Despite his initial success at the Vollard exhibition in 1901, Picasso's funds soon dried up. It was not unusual for the artist to go hungry during this period in Paris, but his own circumstances only heightened his awareness of their desperate poverty that frequently surrounded him. Back in Barcelona in 1902 Picasso produced the painting entitled The Soup.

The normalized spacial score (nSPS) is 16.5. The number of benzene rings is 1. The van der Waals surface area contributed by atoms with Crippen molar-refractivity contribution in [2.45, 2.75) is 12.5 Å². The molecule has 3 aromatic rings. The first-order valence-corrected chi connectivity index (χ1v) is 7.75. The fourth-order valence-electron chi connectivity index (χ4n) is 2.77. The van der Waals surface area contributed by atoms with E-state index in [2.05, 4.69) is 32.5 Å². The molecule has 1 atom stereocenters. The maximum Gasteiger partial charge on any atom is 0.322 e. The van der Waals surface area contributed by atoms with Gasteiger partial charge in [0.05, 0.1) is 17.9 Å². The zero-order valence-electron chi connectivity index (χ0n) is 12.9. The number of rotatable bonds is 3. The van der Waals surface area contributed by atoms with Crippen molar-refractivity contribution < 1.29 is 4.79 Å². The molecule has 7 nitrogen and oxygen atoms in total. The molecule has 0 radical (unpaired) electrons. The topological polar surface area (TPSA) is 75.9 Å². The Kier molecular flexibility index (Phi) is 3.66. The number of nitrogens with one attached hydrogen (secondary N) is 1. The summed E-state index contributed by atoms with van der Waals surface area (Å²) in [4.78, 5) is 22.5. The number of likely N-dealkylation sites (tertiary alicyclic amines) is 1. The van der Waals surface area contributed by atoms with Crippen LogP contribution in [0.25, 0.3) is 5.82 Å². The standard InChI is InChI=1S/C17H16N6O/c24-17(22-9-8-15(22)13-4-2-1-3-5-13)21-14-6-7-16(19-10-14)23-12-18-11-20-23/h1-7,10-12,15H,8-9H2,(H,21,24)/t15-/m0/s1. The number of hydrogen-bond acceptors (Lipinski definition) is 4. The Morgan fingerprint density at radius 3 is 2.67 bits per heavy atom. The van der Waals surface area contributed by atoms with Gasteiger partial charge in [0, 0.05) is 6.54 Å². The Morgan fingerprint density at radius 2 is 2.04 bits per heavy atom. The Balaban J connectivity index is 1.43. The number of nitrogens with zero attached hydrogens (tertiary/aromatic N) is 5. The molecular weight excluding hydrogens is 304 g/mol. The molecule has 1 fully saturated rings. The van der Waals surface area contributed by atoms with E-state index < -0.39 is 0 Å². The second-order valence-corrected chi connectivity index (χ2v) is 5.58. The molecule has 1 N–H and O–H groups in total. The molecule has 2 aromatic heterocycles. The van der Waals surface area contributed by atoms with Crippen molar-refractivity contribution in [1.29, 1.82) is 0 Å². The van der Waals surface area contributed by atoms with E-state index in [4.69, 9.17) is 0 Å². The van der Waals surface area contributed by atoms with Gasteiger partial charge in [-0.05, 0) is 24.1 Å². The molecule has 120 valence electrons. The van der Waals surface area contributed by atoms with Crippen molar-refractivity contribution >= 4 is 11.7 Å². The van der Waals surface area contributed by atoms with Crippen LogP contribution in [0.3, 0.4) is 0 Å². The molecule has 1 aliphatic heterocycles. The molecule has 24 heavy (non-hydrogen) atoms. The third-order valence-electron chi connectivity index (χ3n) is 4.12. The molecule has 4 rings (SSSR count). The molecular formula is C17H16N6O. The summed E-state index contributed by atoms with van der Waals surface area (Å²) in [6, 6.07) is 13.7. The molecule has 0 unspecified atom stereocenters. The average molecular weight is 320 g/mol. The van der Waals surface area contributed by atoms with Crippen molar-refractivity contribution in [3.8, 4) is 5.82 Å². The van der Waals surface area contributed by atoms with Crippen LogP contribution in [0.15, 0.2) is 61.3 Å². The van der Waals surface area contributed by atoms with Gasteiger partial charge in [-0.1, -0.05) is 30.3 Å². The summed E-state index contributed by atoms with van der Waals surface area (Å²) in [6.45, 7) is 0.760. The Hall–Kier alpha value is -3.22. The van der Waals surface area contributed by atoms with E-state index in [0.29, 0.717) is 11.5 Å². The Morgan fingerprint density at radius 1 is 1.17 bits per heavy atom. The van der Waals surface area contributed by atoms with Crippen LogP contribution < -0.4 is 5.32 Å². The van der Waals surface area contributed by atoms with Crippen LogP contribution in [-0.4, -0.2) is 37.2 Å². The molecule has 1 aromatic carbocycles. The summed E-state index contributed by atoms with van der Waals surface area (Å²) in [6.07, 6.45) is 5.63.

Once again he drew upon his experiences in visiting the women's prison of Saint-lazare However, he also harked back to a visit he had made to the Pantheon to see the murals, completed five years earlier by the French. Symbolist painter Pierre Puvis de Chavannes (1824-98). One of Puvis' scenes from the life of St Genevieve notably represented a starving woman being assisted in the street. Picasso sketched this scene, which probably influenced his decision to paint a similar moment. The Soup, however, is intriguingly ambiguous. Is the older woman, physically weighed down by her destitution, giving the soup to the small child or receiving it from her? Either way, Picasso centers the act of charity upon the basic need for nourishment.